Four members of the neo-fascist Proud Boys, three of whom have military backgrounds, were convicted Thursday of a plot to attack the U.S. Capitol – a significant milestone in the Jan. 6, 2021, cases that again highlighted the participation of veterans and service members, and created a new wave of disinformation.
Former Proud Boys leader Enrique Tarrio, along with members Ethan Nordean, Joseph Biggs and Zachary Rehl, were convicted by a jury in Washington, D.C., of seditious conspiracy – a charge that carries a prison sentence of up to 20 years.
The case is a reminder that a large segment of the Jan. 6 protestors were veterans and even active duty service members – a small but vocal slice of the military community that proved willing to resort to violence against elected officials and fellow officers of the law, primed by a steady stream of disinformation that cast the 2020 election as rigged or stolen, though even Republican election officials across the country denied that.
Like-minded election-deniers took to social media following Thursday’s convictions, condemning the verdict as a gross injustice, and several popular conservative Twitter accounts described the defendants as political prisoners.
“It’s fitting right into this disinformation machine that has been built up over the last couple of years,” said Michael Jensen, a senior researcher at the University of Maryland’s National Consortium for the Study of Terrorism and Responses to Terrorism.
Following the initial verdict, the jury deliberated for several more hours on a conspiracy charge for the fifth defendant and former Marine, Dominic Pezzola. They found him not guilty of seditious conspiracy, but he and the four others were found guilty of several other felonies.
Norm Pattis, an attorney representing Biggs, declined to comment to Military Times early Thursday until a final verdict was reached. Nordean’s attorney didn’t provide comment to reporters outside of the courthouse Thursday, CNN reported, while Tarrio’s lawyer said he was drafting an appeal and Rehl’s attorney, Carmen Hernandez, said simply, “It is not a happy day.”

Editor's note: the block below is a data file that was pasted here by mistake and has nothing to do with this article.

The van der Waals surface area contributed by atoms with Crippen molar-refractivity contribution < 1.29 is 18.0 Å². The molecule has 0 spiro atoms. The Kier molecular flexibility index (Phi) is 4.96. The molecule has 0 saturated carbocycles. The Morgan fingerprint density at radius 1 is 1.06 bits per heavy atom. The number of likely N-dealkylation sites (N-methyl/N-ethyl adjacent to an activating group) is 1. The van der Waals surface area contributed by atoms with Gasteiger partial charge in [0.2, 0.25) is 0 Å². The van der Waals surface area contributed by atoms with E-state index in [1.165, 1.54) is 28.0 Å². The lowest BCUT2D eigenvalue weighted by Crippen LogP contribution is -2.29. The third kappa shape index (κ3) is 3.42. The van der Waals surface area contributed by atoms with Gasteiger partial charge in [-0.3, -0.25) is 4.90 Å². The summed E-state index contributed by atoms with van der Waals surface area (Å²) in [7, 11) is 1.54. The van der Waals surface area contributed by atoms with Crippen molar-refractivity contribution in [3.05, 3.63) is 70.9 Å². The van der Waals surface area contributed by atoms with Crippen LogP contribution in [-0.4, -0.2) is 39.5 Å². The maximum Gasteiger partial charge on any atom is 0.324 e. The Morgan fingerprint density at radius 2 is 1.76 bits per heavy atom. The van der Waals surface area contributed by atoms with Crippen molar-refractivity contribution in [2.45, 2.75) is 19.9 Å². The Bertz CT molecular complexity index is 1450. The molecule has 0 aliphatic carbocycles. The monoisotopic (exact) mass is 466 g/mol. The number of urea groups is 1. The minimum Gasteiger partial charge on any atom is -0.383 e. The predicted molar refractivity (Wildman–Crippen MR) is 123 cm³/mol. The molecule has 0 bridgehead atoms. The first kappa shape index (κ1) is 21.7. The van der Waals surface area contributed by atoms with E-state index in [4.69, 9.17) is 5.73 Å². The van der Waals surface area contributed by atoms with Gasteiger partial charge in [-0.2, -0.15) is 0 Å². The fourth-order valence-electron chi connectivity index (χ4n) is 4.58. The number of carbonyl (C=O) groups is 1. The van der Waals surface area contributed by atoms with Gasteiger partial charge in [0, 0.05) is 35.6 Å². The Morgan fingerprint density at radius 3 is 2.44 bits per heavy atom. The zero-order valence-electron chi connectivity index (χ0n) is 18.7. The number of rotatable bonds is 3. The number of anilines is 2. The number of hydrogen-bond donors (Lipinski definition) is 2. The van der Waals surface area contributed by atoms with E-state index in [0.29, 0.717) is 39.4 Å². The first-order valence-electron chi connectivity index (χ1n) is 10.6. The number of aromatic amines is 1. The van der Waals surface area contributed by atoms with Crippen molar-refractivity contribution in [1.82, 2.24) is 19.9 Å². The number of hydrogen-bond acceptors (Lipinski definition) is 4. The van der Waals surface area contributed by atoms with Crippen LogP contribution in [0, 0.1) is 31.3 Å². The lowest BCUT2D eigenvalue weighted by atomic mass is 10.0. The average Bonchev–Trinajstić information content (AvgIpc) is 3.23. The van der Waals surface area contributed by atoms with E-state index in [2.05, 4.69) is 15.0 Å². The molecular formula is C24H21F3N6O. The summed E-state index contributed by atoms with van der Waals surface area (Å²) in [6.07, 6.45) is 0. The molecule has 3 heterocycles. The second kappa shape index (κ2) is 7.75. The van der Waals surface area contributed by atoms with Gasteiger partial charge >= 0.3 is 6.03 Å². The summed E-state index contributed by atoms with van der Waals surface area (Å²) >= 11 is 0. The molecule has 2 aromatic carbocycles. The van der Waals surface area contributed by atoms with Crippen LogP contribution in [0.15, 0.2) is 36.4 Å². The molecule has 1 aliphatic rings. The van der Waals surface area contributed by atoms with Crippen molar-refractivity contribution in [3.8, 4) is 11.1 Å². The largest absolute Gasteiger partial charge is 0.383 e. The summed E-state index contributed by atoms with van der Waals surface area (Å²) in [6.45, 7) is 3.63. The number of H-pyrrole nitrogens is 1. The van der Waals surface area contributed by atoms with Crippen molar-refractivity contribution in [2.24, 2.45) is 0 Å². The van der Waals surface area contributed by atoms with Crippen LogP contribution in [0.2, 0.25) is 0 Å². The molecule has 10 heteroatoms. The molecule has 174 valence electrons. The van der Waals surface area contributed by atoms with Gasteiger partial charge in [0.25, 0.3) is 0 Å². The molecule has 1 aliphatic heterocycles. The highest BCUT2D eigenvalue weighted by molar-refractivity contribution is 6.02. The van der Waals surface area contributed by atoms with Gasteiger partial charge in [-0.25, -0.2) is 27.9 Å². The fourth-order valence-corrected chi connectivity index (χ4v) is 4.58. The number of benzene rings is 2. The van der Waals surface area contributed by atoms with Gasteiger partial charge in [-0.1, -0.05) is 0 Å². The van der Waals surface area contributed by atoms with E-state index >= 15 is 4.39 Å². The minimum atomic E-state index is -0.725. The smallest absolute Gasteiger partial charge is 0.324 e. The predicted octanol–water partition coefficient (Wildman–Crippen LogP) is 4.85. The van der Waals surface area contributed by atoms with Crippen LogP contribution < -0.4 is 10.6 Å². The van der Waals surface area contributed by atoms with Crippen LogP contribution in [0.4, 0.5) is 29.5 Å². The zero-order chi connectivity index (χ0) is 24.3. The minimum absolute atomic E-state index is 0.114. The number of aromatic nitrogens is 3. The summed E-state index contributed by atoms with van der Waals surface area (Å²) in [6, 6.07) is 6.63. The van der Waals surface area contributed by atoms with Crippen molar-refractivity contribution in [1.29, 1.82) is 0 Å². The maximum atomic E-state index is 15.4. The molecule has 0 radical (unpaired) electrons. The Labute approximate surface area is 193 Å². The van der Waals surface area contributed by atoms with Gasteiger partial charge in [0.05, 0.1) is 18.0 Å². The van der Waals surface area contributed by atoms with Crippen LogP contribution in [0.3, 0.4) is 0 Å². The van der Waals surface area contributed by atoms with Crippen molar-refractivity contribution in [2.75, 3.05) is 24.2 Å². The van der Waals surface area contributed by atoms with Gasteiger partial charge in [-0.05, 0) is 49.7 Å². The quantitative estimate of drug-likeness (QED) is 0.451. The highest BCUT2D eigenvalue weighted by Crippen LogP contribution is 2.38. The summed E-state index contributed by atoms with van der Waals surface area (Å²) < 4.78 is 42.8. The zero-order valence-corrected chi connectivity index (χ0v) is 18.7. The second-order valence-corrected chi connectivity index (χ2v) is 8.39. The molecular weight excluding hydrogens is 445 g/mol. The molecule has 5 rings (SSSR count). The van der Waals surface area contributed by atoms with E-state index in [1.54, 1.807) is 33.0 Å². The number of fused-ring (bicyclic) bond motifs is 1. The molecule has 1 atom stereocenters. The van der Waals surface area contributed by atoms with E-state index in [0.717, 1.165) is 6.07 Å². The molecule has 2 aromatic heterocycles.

Radicalizing veterans and service members
For the past decade, Jensen has managed a database of domestic extremists charged with crimes. The attack on the Capitol – and the demographics of those individuals involved – prompted his team to take a closer look at the role of veterans and service members in extremist groups. Veterans’ participation in the Capitol siege was also tracked by George Washington University and Harvard University and has been the subject of multiple congressional hearings.
An analysis by George Washington University found that 43 of the 357 individuals arrested for their alleged involvement in the attack had a military history. People with links to the military made up 12% of those charged, despite accounting for an estimated 7% of the U.S. population.
Jensen’s research found that 26 of the 98 members, or of the Proud Boys who have been charged in connection with the attack have military backgrounds. Those members include Nordean, Biggs and Rehl.
Nordean, a chapter leader of the Proud Boys in Auburn, Washington, joined the Navy but didn’t make it past basic training, Jensen said. Rehl served in the Marine Corps, the Philadelphia Inquirer reported, and Biggs spent eight years total in the Army Reserve and the active-duty Army, deploying twice and earning a Purple Heart, according to the Daytona Beach News-Journal.
Rehl led a Proud Boys chapter in Philadelphia, and Biggs, of Ormond Beach, Florida, was a self-described organizer of the group.